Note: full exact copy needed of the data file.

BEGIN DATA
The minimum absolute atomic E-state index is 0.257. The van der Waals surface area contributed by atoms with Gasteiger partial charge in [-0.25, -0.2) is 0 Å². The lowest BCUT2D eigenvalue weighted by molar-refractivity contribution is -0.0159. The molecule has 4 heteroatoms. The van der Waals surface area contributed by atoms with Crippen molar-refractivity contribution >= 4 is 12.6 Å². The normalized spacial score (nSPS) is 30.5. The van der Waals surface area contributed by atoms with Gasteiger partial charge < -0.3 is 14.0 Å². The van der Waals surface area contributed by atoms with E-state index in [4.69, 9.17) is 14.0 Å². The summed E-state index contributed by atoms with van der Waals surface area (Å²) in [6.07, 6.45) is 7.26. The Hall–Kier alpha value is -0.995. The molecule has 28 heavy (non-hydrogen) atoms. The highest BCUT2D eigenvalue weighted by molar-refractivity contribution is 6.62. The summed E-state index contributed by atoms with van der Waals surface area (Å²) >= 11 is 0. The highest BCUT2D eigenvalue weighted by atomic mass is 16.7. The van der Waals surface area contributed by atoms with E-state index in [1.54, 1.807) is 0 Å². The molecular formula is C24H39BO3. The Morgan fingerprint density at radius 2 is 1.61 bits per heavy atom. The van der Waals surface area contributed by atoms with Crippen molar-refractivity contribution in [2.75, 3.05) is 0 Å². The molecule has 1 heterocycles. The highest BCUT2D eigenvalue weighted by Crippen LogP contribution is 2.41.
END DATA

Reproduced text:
The minimum absolute atomic E-state index is 0.257. The van der Waals surface area contributed by atoms with Gasteiger partial charge in [-0.25, -0.2) is 0 Å². The lowest BCUT2D eigenvalue weighted by molar-refractivity contribution is -0.0159. The molecule has 4 heteroatoms. The van der Waals surface area contributed by atoms with Crippen molar-refractivity contribution >= 4 is 12.6 Å². The normalized spacial score (nSPS) is 30.5. The van der Waals surface area contributed by atoms with Gasteiger partial charge < -0.3 is 14.0 Å². The van der Waals surface area contributed by atoms with E-state index in [4.69, 9.17) is 14.0 Å². The summed E-state index contributed by atoms with van der Waals surface area (Å²) in [6.07, 6.45) is 7.26. The Hall–Kier alpha value is -0.995. The molecule has 28 heavy (non-hydrogen) atoms. The highest BCUT2D eigenvalue weighted by molar-refractivity contribution is 6.62. The summed E-state index contributed by atoms with van der Waals surface area (Å²) >= 11 is 0. The highest BCUT2D eigenvalue weighted by atomic mass is 16.7. The van der Waals surface area contributed by atoms with E-state index in [1.54, 1.807) is 0 Å². The molecular formula is C24H39BO3. The Morgan fingerprint density at radius 2 is 1.61 bits per heavy atom. The van der Waals surface area contributed by atoms with Crippen molar-refractivity contribution in [2.75, 3.05) is 0 Å². The molecule has 1 heterocycles. The highest BCUT2D eigenvalue weighted by Crippen LogP contribution is 2.41.